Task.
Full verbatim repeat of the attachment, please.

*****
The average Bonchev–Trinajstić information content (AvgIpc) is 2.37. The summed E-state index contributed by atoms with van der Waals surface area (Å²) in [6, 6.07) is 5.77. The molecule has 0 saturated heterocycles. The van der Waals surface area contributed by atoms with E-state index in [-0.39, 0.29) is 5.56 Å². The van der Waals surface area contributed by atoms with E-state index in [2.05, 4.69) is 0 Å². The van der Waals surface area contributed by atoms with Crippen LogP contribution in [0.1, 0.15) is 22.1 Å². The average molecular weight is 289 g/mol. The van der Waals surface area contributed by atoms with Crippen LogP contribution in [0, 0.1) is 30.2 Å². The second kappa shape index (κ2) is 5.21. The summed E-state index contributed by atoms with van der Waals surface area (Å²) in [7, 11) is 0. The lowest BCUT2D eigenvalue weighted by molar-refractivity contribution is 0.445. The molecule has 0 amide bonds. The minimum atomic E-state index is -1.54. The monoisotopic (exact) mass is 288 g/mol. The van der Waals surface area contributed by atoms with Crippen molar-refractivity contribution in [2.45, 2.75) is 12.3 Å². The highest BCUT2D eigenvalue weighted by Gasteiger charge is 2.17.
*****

The average Bonchev–Trinajstić information content (AvgIpc) is 2.37. The summed E-state index contributed by atoms with van der Waals surface area (Å²) in [6, 6.07) is 5.77. The molecule has 0 saturated heterocycles. The van der Waals surface area contributed by atoms with E-state index in [-0.39, 0.29) is 5.56 Å². The van der Waals surface area contributed by atoms with E-state index in [2.05, 4.69) is 0 Å². The van der Waals surface area contributed by atoms with Crippen LogP contribution in [0.1, 0.15) is 22.1 Å². The average molecular weight is 289 g/mol. The van der Waals surface area contributed by atoms with Crippen LogP contribution in [0, 0.1) is 30.2 Å². The second kappa shape index (κ2) is 5.21. The summed E-state index contributed by atoms with van der Waals surface area (Å²) in [7, 11) is 0. The lowest BCUT2D eigenvalue weighted by molar-refractivity contribution is 0.445. The molecule has 0 amide bonds. The minimum atomic E-state index is -1.54. The monoisotopic (exact) mass is 288 g/mol. The van der Waals surface area contributed by atoms with Crippen molar-refractivity contribution in [2.45, 2.75) is 12.3 Å². The highest BCUT2D eigenvalue weighted by Gasteiger charge is 2.17.